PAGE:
Unlike the letters of the alphabet, Arabic numbers are written from left to right. You can see the similarity between the English and Arabic numbers. It’s no wonder that English numerals evolved from these.

Arabic numbers and numerals are the ancestor of English numbers

Which Countries and Languages Use the Arabic Alphabet?

There are 420 million Arabic speakers worldwide. That’s a lot of people and a lot of opportunities to speak Arabic with them. Arabic is the official language of 22 countries:

Saudi Arabia

Arabic is also a co-official or national language of other predominantly Muslim countries. Eritrea, Mali, Niger, and Senegal are a few to name. And it’s also a minority language in Cyprus, Turkey, and Iran. But, there are a lot more countries that use the Arabic writing system.

Did you know that the Arabic alphabet isn’t just for Arabic. A lot of different languages use the Arabic writing system as their own. Afrikaans (South Africa), Chechen (Russia), Farsi, Kurdish, Somali, and Urdu are just a few examples of languages that use the Arabic alphabet.

Colloquial Arabic

Thanks to the large number of Arab-speaking countries, there are a lot of dialects and variations of Arabic. Some say there are over 30 different kinds. But, these are the most commonly used kinds of Arabic:

  • Egyptian: This is the most widely understood type of Arabic. When you’re learning Arabic as a second language, Egyptian Arabic is the kind you’ll learn. It’s spoken by 50 million people in Egypt. Thanks to Egyptian media, most films and TV shows use this type of Arabic.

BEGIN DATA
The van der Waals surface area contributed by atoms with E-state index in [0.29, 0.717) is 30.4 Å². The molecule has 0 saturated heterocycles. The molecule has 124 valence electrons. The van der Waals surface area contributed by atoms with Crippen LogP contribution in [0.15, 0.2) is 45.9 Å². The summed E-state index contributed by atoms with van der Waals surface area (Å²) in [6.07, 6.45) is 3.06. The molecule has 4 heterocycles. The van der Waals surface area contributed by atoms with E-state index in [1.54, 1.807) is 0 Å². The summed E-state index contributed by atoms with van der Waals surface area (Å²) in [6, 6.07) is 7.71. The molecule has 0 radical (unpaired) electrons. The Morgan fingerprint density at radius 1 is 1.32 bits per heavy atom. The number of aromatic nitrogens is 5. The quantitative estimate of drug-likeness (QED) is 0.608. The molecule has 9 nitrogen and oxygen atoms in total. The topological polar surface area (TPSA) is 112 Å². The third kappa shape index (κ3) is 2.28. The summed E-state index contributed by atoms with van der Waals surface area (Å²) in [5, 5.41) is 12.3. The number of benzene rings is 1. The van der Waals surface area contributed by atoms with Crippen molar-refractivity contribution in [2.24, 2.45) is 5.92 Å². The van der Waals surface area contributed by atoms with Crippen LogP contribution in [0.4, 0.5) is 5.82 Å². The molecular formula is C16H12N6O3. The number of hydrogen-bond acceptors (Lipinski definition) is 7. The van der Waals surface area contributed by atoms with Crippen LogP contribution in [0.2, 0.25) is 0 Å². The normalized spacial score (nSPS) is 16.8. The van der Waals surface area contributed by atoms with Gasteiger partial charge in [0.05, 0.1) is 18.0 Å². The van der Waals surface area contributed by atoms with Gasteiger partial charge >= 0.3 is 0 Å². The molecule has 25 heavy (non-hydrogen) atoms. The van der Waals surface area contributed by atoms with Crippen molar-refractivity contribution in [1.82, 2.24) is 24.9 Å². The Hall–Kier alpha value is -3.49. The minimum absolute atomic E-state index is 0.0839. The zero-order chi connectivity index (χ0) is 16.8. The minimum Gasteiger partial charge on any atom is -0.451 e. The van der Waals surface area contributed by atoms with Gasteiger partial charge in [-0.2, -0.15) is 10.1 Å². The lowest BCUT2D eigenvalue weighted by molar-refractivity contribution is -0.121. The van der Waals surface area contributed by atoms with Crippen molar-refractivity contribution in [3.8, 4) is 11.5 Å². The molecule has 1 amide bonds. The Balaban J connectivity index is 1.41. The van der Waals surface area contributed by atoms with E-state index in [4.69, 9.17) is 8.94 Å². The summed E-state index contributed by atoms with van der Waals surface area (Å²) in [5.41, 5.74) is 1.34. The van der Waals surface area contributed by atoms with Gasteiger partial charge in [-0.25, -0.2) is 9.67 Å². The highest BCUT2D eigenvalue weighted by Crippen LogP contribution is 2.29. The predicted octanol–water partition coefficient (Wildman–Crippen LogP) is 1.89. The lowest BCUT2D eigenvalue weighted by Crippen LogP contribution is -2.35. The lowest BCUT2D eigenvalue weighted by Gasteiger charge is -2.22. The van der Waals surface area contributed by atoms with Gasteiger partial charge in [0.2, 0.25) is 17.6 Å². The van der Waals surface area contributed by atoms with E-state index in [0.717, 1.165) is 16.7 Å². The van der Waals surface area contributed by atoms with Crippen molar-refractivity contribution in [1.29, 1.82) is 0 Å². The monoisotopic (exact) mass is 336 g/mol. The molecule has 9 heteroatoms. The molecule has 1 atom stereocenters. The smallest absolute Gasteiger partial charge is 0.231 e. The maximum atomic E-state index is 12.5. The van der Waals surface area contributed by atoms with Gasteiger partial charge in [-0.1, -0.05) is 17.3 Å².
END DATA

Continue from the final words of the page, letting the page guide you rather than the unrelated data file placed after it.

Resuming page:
• Algerian: 22 million people in Algeria speak this colloquial Arabic.
  • Moroccan/Maghrebi: Along with French, Arabic is very popular in Morocco. Around 19.5 million people speak it.
  • Sudanese: spoken in Sudan by about 19 million people
  • Saidi: You may have noticed that only half of Egypt’s population speak Egyptian Arabic. Around 19 million Egyptians speak the Saidi version of Arabic.
  • North Levantine: widely spoken in Lebanon and Syria by about 15 million people.
  • Mesopotamian: 14 million people of Iran, Iraq and Syria share this form of colloquial Arabic.
  • Najdi: spoken by 10 million people in Saudi Arabia, Iraq, Jordan and Syria.

Learn Arabic easily by mastering the alphabet

Is Arabic Hard to Learn?

The short answer is no. Arabic is not hard to learn. But, you do need a lot of passion and a reliable language learning method to reach Arabic fluency. Just like any other language, you can learn Arabic successfully.

Learn the Arabic Alphabet Easily

Learning the Arabic alphabet is the first step to fluency. The best way to learn the alphabet is to see it in action. Read and write the Arabic alphabet in words and sentences that everyday people use. And if you want a vocabulary list of all commonly used Arabic words, you can find them on OptiLingo.

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OptiLingo Team